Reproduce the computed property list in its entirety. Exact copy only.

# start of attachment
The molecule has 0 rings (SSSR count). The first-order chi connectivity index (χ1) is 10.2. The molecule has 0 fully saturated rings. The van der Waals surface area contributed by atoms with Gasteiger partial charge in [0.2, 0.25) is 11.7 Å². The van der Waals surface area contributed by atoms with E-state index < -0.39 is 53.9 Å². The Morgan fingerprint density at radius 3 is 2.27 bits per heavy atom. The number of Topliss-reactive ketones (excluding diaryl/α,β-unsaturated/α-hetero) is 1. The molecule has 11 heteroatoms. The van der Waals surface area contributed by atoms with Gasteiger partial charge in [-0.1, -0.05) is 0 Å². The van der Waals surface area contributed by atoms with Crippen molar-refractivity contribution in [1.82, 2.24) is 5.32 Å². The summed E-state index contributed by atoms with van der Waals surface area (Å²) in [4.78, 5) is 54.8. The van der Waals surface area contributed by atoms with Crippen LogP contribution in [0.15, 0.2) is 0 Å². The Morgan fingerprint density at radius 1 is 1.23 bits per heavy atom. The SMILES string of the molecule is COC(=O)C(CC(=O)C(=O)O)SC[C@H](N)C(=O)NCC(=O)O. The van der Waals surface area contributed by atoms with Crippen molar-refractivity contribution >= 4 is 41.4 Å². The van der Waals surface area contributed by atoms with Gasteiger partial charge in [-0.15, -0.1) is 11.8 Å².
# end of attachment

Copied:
The molecule has 0 rings (SSSR count). The first-order chi connectivity index (χ1) is 10.2. The molecule has 0 fully saturated rings. The van der Waals surface area contributed by atoms with Gasteiger partial charge in [0.2, 0.25) is 11.7 Å². The van der Waals surface area contributed by atoms with E-state index < -0.39 is 53.9 Å². The Morgan fingerprint density at radius 3 is 2.27 bits per heavy atom. The number of Topliss-reactive ketones (excluding diaryl/α,β-unsaturated/α-hetero) is 1. The molecule has 11 heteroatoms. The van der Waals surface area contributed by atoms with Gasteiger partial charge in [-0.1, -0.05) is 0 Å². The van der Waals surface area contributed by atoms with Crippen molar-refractivity contribution in [1.82, 2.24) is 5.32 Å². The summed E-state index contributed by atoms with van der Waals surface area (Å²) in [4.78, 5) is 54.8. The van der Waals surface area contributed by atoms with Crippen LogP contribution in [0.15, 0.2) is 0 Å². The Morgan fingerprint density at radius 1 is 1.23 bits per heavy atom. The SMILES string of the molecule is COC(=O)C(CC(=O)C(=O)O)SC[C@H](N)C(=O)NCC(=O)O. The van der Waals surface area contributed by atoms with Crippen molar-refractivity contribution >= 4 is 41.4 Å². The van der Waals surface area contributed by atoms with Gasteiger partial charge in [-0.15, -0.1) is 11.8 Å².